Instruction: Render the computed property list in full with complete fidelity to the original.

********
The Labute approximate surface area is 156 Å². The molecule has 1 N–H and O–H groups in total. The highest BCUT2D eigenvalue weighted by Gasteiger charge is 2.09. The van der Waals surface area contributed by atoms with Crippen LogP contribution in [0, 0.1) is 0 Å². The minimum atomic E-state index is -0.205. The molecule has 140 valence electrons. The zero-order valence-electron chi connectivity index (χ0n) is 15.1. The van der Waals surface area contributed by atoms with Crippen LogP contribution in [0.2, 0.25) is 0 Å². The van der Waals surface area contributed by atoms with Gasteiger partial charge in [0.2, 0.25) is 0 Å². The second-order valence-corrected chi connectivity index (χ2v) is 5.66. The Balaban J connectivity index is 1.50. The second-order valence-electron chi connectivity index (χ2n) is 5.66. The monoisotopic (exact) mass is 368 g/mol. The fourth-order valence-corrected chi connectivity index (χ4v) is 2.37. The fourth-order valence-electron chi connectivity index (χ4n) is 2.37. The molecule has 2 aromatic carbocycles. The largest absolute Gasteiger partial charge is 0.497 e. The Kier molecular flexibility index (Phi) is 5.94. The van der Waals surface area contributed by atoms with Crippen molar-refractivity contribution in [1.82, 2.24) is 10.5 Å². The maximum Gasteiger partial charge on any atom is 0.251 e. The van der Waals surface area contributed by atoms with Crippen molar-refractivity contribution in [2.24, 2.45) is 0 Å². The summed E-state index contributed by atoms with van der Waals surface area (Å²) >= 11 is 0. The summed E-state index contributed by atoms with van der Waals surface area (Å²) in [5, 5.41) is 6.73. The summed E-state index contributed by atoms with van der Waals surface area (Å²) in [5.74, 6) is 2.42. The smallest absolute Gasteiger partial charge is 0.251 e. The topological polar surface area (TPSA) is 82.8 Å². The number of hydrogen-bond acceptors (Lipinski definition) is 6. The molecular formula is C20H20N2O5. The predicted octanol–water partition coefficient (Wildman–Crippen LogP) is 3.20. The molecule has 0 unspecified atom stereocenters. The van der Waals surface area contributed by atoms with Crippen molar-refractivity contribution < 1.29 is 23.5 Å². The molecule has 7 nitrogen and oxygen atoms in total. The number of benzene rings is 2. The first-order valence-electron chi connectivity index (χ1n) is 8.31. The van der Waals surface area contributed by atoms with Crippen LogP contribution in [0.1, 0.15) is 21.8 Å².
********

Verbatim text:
The Labute approximate surface area is 156 Å². The molecule has 1 N–H and O–H groups in total. The highest BCUT2D eigenvalue weighted by Gasteiger charge is 2.09. The van der Waals surface area contributed by atoms with Crippen LogP contribution in [0, 0.1) is 0 Å². The minimum atomic E-state index is -0.205. The molecule has 140 valence electrons. The zero-order valence-electron chi connectivity index (χ0n) is 15.1. The van der Waals surface area contributed by atoms with Crippen LogP contribution in [0.2, 0.25) is 0 Å². The van der Waals surface area contributed by atoms with Gasteiger partial charge in [0.2, 0.25) is 0 Å². The second-order valence-corrected chi connectivity index (χ2v) is 5.66. The Balaban J connectivity index is 1.50. The second-order valence-electron chi connectivity index (χ2n) is 5.66. The monoisotopic (exact) mass is 368 g/mol. The fourth-order valence-corrected chi connectivity index (χ4v) is 2.37. The fourth-order valence-electron chi connectivity index (χ4n) is 2.37. The molecule has 2 aromatic carbocycles. The largest absolute Gasteiger partial charge is 0.497 e. The Kier molecular flexibility index (Phi) is 5.94. The van der Waals surface area contributed by atoms with Crippen molar-refractivity contribution in [1.82, 2.24) is 10.5 Å². The maximum Gasteiger partial charge on any atom is 0.251 e. The van der Waals surface area contributed by atoms with Crippen molar-refractivity contribution in [2.24, 2.45) is 0 Å². The summed E-state index contributed by atoms with van der Waals surface area (Å²) >= 11 is 0. The summed E-state index contributed by atoms with van der Waals surface area (Å²) in [5, 5.41) is 6.73. The summed E-state index contributed by atoms with van der Waals surface area (Å²) in [5.74, 6) is 2.42. The smallest absolute Gasteiger partial charge is 0.251 e. The topological polar surface area (TPSA) is 82.8 Å². The number of hydrogen-bond acceptors (Lipinski definition) is 6. The molecular formula is C20H20N2O5. The predicted octanol–water partition coefficient (Wildman–Crippen LogP) is 3.20. The molecule has 0 unspecified atom stereocenters. The van der Waals surface area contributed by atoms with Crippen molar-refractivity contribution < 1.29 is 23.5 Å². The molecule has 7 nitrogen and oxygen atoms in total. The number of benzene rings is 2. The first-order valence-electron chi connectivity index (χ1n) is 8.31. The van der Waals surface area contributed by atoms with Crippen LogP contribution in [0.1, 0.15) is 21.8 Å².